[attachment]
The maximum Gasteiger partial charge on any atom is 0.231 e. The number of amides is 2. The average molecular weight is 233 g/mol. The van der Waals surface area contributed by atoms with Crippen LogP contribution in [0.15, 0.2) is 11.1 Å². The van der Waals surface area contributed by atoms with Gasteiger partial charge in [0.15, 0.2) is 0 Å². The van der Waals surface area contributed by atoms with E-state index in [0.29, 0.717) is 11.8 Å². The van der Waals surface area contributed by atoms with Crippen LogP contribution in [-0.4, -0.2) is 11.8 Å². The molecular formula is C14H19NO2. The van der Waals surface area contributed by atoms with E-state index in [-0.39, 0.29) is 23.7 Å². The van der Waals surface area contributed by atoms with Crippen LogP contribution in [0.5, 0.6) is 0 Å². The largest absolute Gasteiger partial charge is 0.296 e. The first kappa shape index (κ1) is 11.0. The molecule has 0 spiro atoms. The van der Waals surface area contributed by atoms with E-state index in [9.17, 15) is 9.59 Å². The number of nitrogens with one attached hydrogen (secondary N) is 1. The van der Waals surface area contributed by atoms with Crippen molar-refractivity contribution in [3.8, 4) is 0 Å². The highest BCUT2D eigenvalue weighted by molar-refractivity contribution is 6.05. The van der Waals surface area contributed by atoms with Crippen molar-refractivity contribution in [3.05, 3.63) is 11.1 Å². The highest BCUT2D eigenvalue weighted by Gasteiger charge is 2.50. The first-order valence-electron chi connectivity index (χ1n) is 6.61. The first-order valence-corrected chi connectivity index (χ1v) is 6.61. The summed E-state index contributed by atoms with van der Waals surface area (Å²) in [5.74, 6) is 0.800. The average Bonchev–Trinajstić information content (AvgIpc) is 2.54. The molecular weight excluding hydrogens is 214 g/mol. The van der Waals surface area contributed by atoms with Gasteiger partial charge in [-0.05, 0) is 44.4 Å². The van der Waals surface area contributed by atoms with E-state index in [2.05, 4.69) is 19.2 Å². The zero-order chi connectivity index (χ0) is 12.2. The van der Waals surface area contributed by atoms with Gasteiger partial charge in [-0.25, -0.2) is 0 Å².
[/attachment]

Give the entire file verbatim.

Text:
The maximum Gasteiger partial charge on any atom is 0.231 e. The number of amides is 2. The average molecular weight is 233 g/mol. The van der Waals surface area contributed by atoms with Crippen LogP contribution in [0.15, 0.2) is 11.1 Å². The van der Waals surface area contributed by atoms with Gasteiger partial charge in [0.15, 0.2) is 0 Å². The van der Waals surface area contributed by atoms with E-state index in [0.29, 0.717) is 11.8 Å². The van der Waals surface area contributed by atoms with Crippen LogP contribution in [-0.4, -0.2) is 11.8 Å². The molecular formula is C14H19NO2. The van der Waals surface area contributed by atoms with E-state index in [-0.39, 0.29) is 23.7 Å². The van der Waals surface area contributed by atoms with Crippen LogP contribution in [0.5, 0.6) is 0 Å². The largest absolute Gasteiger partial charge is 0.296 e. The first kappa shape index (κ1) is 11.0. The molecule has 0 spiro atoms. The van der Waals surface area contributed by atoms with E-state index in [9.17, 15) is 9.59 Å². The number of nitrogens with one attached hydrogen (secondary N) is 1. The van der Waals surface area contributed by atoms with Crippen molar-refractivity contribution in [3.8, 4) is 0 Å². The highest BCUT2D eigenvalue weighted by molar-refractivity contribution is 6.05. The van der Waals surface area contributed by atoms with Crippen molar-refractivity contribution in [3.05, 3.63) is 11.1 Å². The highest BCUT2D eigenvalue weighted by Gasteiger charge is 2.50. The first-order valence-electron chi connectivity index (χ1n) is 6.61. The first-order valence-corrected chi connectivity index (χ1v) is 6.61. The summed E-state index contributed by atoms with van der Waals surface area (Å²) in [5.74, 6) is 0.800. The average Bonchev–Trinajstić information content (AvgIpc) is 2.54. The molecular weight excluding hydrogens is 214 g/mol. The van der Waals surface area contributed by atoms with Gasteiger partial charge in [-0.05, 0) is 44.4 Å². The van der Waals surface area contributed by atoms with E-state index in [2.05, 4.69) is 19.2 Å². The zero-order chi connectivity index (χ0) is 12.2. The van der Waals surface area contributed by atoms with Gasteiger partial charge in [-0.25, -0.2) is 0 Å².